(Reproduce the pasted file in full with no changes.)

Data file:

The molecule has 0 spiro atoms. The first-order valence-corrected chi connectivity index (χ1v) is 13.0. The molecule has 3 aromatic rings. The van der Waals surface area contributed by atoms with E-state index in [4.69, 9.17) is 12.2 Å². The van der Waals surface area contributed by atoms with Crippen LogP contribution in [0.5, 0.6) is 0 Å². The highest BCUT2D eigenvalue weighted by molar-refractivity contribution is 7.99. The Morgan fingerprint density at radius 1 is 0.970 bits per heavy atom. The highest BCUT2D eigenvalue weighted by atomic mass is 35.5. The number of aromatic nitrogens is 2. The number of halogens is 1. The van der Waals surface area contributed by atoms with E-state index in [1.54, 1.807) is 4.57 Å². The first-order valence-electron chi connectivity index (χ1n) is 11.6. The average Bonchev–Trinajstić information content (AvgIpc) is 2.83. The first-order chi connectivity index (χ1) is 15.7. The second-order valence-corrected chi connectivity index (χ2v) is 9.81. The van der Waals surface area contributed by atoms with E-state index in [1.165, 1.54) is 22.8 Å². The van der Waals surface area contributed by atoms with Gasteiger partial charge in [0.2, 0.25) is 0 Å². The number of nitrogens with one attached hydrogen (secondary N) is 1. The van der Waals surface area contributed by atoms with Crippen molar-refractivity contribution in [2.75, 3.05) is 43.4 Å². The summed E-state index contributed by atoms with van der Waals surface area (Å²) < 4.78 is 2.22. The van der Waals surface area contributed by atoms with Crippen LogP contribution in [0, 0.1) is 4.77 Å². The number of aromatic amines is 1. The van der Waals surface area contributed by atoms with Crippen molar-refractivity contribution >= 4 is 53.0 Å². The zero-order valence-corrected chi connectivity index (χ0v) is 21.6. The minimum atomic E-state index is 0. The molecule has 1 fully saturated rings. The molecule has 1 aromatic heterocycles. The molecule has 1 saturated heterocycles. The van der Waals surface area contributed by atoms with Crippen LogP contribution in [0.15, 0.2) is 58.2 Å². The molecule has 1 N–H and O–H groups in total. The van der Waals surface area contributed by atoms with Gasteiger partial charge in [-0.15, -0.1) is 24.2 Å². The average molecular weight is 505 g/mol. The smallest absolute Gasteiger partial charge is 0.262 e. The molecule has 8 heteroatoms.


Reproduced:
The molecule has 0 spiro atoms. The first-order valence-corrected chi connectivity index (χ1v) is 13.0. The molecule has 3 aromatic rings. The van der Waals surface area contributed by atoms with E-state index in [4.69, 9.17) is 12.2 Å². The van der Waals surface area contributed by atoms with Crippen LogP contribution in [0.5, 0.6) is 0 Å². The highest BCUT2D eigenvalue weighted by molar-refractivity contribution is 7.99. The Morgan fingerprint density at radius 1 is 0.970 bits per heavy atom. The highest BCUT2D eigenvalue weighted by atomic mass is 35.5. The number of aromatic nitrogens is 2. The number of halogens is 1. The van der Waals surface area contributed by atoms with E-state index in [1.54, 1.807) is 4.57 Å². The first-order valence-electron chi connectivity index (χ1n) is 11.6. The average Bonchev–Trinajstić information content (AvgIpc) is 2.83. The first-order chi connectivity index (χ1) is 15.7. The second-order valence-corrected chi connectivity index (χ2v) is 9.81. The van der Waals surface area contributed by atoms with E-state index in [1.165, 1.54) is 22.8 Å². The van der Waals surface area contributed by atoms with Gasteiger partial charge in [0.2, 0.25) is 0 Å². The number of nitrogens with one attached hydrogen (secondary N) is 1. The van der Waals surface area contributed by atoms with Crippen molar-refractivity contribution in [2.75, 3.05) is 43.4 Å². The summed E-state index contributed by atoms with van der Waals surface area (Å²) < 4.78 is 2.22. The van der Waals surface area contributed by atoms with Crippen LogP contribution in [0, 0.1) is 4.77 Å². The number of aromatic amines is 1. The van der Waals surface area contributed by atoms with Crippen molar-refractivity contribution >= 4 is 53.0 Å². The zero-order valence-corrected chi connectivity index (χ0v) is 21.6. The minimum atomic E-state index is 0. The molecule has 1 fully saturated rings. The molecule has 1 aromatic heterocycles. The molecule has 1 saturated heterocycles. The van der Waals surface area contributed by atoms with Crippen LogP contribution in [0.15, 0.2) is 58.2 Å². The molecule has 1 N–H and O–H groups in total. The van der Waals surface area contributed by atoms with Gasteiger partial charge in [-0.15, -0.1) is 24.2 Å². The average molecular weight is 505 g/mol. The smallest absolute Gasteiger partial charge is 0.262 e. The molecule has 8 heteroatoms.